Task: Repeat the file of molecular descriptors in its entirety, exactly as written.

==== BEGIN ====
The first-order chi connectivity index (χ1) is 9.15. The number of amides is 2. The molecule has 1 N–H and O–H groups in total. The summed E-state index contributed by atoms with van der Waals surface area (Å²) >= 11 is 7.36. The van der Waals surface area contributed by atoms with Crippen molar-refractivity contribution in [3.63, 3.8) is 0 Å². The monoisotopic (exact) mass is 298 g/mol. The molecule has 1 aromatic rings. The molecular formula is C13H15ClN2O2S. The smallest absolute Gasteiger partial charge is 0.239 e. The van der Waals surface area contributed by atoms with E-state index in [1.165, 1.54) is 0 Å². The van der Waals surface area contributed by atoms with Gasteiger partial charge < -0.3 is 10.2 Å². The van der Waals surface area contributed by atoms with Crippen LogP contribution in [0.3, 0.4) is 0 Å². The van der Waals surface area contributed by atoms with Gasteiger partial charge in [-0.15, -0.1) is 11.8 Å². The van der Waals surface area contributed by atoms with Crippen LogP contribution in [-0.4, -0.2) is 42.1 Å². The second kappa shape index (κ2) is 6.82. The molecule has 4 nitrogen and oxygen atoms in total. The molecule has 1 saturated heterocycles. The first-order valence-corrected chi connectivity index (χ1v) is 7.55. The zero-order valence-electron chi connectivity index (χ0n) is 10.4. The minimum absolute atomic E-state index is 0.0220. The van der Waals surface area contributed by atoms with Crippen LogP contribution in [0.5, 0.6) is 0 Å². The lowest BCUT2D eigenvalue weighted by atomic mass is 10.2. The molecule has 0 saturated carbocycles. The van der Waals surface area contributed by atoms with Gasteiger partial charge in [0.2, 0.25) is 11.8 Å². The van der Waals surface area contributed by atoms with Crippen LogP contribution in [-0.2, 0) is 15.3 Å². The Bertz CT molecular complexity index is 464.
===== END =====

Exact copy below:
The first-order chi connectivity index (χ1) is 9.15. The number of amides is 2. The molecule has 1 N–H and O–H groups in total. The summed E-state index contributed by atoms with van der Waals surface area (Å²) >= 11 is 7.36. The van der Waals surface area contributed by atoms with Crippen molar-refractivity contribution in [3.63, 3.8) is 0 Å². The monoisotopic (exact) mass is 298 g/mol. The molecule has 1 aromatic rings. The molecular formula is C13H15ClN2O2S. The smallest absolute Gasteiger partial charge is 0.239 e. The van der Waals surface area contributed by atoms with E-state index in [1.165, 1.54) is 0 Å². The van der Waals surface area contributed by atoms with Gasteiger partial charge < -0.3 is 10.2 Å². The van der Waals surface area contributed by atoms with Crippen LogP contribution in [0.3, 0.4) is 0 Å². The van der Waals surface area contributed by atoms with Gasteiger partial charge in [-0.15, -0.1) is 11.8 Å². The van der Waals surface area contributed by atoms with Crippen LogP contribution in [-0.4, -0.2) is 42.1 Å². The second kappa shape index (κ2) is 6.82. The molecule has 4 nitrogen and oxygen atoms in total. The molecule has 1 saturated heterocycles. The first-order valence-corrected chi connectivity index (χ1v) is 7.55. The zero-order valence-electron chi connectivity index (χ0n) is 10.4. The minimum absolute atomic E-state index is 0.0220. The van der Waals surface area contributed by atoms with Crippen LogP contribution in [0.5, 0.6) is 0 Å². The lowest BCUT2D eigenvalue weighted by atomic mass is 10.2. The molecule has 0 saturated carbocycles. The van der Waals surface area contributed by atoms with Gasteiger partial charge in [0.2, 0.25) is 11.8 Å². The van der Waals surface area contributed by atoms with Crippen LogP contribution in [-0.2, 0) is 15.3 Å². The Bertz CT molecular complexity index is 464.